The city of Sunnyvale is planning to roll out its new food scraps collection program over the next eight weeks, and residents will soon be receiving new garbage carts.
The FoodCycle program, when fully implemented, will see residents in single-family homes and mobile home communities begin using a garbage cart split in two. The larger side will be for regular garbage, the other for food scraps that will be collected and turned into animal feed.
The new carts and trucks arrived at Specialty Solid Waste and Recycling in Santa Clara on Sept. 7. Cart delivery began Monday and will continue through Nov. 3.
According to Nick Nabhan, general manager of Specialty Solid Waste, residents can leave their old carts out on the curb, and Specialty staff will replace them with new carts.
“We’ll dump the old cart of garbage, put it down, we’ll pick it up and deliver the new one the same day,” said Nabhan, adding that the old carts’ metal will be taken out, and cart bodies will be chopped up and used to make new ones.
According to Nabhan, if the old cart is not at the curb, Specialty staff will try again during the following week’s collection day.
Earlier this year, the city asked residents by mail for their preferred new cart size. According to the city manager’s report, only 50 percent of residents responded to the mailer. Those who did not respond will receive a cart similar to the size of their current one.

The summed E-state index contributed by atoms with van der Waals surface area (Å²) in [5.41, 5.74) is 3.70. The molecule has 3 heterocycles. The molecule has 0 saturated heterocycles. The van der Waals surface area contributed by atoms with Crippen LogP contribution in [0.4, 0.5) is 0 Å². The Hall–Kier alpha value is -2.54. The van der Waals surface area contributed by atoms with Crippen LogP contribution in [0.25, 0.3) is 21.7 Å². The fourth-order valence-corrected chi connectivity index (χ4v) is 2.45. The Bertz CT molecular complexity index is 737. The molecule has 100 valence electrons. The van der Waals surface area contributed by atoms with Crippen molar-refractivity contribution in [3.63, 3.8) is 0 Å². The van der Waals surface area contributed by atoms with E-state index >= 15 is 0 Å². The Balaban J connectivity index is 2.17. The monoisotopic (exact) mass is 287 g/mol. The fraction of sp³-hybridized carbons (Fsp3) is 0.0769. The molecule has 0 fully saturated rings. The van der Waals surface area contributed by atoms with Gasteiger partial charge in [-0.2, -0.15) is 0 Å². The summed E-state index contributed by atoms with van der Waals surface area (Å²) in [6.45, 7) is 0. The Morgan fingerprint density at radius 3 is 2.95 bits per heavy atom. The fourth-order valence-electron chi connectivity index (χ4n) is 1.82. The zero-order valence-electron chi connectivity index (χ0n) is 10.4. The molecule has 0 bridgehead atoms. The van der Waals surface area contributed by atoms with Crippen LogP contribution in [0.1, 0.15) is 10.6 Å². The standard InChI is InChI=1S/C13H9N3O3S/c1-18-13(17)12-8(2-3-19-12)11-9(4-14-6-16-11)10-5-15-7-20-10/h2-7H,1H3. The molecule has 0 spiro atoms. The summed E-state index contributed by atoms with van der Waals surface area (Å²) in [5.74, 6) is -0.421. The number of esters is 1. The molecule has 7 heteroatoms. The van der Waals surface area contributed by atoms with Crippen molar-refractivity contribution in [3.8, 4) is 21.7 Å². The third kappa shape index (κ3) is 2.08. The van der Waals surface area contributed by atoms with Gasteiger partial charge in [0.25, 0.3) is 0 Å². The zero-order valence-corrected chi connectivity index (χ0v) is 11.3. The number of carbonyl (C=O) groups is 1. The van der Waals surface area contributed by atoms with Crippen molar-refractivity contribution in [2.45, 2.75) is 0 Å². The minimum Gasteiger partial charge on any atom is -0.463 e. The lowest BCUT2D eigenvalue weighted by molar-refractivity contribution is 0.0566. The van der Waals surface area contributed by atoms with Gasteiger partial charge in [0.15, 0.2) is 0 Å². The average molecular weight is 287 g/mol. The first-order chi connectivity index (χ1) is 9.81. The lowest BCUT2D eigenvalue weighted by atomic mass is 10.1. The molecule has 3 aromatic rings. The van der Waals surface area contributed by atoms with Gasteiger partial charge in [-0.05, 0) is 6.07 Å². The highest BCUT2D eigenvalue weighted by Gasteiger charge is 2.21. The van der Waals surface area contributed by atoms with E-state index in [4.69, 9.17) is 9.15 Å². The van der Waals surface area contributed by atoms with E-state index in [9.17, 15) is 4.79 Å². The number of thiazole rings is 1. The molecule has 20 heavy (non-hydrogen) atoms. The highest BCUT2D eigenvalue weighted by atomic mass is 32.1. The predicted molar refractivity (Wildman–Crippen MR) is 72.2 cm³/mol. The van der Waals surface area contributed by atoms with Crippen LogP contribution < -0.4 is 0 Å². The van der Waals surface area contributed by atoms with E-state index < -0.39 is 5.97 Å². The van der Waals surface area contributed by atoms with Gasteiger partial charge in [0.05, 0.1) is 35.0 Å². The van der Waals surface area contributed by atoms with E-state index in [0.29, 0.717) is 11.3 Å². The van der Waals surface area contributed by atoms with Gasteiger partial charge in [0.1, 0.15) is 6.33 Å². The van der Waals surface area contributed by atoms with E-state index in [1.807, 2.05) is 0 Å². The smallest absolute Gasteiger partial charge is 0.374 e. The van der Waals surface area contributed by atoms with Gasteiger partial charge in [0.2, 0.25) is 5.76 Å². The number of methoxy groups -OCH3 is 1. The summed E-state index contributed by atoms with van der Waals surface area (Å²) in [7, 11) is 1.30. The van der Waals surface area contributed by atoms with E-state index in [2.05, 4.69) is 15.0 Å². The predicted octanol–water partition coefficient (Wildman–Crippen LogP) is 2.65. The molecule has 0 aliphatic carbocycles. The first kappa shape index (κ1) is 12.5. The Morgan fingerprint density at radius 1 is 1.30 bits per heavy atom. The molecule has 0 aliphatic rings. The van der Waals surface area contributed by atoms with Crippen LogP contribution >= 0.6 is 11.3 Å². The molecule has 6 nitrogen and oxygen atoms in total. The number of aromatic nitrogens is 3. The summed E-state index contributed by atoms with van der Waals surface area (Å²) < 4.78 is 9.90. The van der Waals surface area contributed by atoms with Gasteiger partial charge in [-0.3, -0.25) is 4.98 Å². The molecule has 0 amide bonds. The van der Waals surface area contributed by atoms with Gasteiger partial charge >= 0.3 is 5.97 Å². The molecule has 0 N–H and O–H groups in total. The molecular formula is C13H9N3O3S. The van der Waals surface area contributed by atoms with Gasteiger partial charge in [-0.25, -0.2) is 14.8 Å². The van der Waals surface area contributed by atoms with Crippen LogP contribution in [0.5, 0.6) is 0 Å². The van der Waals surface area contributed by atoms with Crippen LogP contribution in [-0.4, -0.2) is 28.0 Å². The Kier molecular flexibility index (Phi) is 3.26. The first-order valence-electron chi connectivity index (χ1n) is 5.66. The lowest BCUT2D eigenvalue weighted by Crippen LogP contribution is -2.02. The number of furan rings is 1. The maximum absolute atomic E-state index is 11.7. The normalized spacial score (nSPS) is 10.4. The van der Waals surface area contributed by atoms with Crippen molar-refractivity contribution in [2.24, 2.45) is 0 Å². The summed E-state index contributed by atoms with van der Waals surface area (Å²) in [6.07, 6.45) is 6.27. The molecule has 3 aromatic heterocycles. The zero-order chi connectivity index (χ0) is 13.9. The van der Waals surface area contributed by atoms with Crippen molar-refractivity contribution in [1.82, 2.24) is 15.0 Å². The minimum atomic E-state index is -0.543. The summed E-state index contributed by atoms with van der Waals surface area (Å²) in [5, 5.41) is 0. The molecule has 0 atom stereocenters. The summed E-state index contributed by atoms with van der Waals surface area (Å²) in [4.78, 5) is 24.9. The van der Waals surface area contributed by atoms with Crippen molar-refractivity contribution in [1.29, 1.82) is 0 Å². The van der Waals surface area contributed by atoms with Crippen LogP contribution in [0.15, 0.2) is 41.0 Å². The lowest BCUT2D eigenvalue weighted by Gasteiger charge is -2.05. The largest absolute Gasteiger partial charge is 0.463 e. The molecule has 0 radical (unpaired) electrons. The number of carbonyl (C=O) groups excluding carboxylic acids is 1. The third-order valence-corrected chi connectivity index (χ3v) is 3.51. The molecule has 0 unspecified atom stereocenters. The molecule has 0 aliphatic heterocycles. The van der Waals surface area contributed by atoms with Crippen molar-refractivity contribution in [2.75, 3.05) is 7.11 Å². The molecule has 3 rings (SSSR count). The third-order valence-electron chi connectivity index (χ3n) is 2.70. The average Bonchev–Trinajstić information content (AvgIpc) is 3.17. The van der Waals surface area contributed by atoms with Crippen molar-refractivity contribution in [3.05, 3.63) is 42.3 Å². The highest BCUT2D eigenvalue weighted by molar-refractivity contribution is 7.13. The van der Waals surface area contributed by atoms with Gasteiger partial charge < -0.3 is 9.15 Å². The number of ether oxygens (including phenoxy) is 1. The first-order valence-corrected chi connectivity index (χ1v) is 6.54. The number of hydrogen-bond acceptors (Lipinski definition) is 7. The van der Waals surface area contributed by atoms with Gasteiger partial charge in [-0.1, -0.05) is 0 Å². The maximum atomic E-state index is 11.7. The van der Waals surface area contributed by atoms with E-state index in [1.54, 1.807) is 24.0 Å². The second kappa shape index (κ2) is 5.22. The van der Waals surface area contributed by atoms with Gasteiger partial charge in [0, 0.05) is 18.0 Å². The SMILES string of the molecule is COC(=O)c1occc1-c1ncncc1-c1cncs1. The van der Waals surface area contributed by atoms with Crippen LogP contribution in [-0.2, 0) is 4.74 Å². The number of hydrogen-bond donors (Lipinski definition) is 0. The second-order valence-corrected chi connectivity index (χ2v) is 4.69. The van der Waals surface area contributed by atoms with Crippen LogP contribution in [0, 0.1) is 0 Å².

The FoodCycle program has been in the works for more than two years. A pilot program ran from March through December 2015, with 500 households in five neighborhoods across the city.
In the test run, residents were given carts that were split evenly between food scraps and garbage. According to the city, 74 percent of the households participated in the program by putting food scraps in the separate compartment.
The city said that a common complaint from residents was that the garbage side of the test carts was too small. As a result, the carts that residents will receive in the coming weeks have a 30 percent to 70 percent split, with the smaller side intended for food scraps.
According to the city, roughly 31,000 households in single-family neighborhoods and mobile home communities will begin participating in the FoodCycle program in the coming weeks. Residents living in multi-unit dwellings will not participate.
Recyclable food items include fruits, vegetables, dairy, eggs, shells, meat, bones, tea, coffee grounds, leftover food, spoiled food and freezer-burned food. Residents can put scraps into clear plastic bags, paper bags and newspapers.
The scraps will be processed at the Sunnyvale SMART Station and sent to the Sustainable Organic Solutions facility in Santa Clara to be made into feed for pigs.
Jerry Nabhan, operations officer at Specialty Solid Waste and Recycling, said the pigs that will dine on the scraps are not intended to be sold for food. Their purpose is solely to dispose of the food scrap waste in an environmentally friendly manner, he said.
The city wants to divert 8,000 tons of food scraps from landfills each year, with a goal of diverting 75 percent of food waste by 2020 and 90 percent by 2030.
“It’s important to remember why we are doing this, which has to do with greenhouse gas reduction,” said Mayor Glenn Hendricks. “This is important for Sunnyvale; we want to be and pride ourselves on being a leader in environmental sustainability. This is another tool in our tool belt that we’re using to be a more sustainable city.”
All Credit Goes To : Source link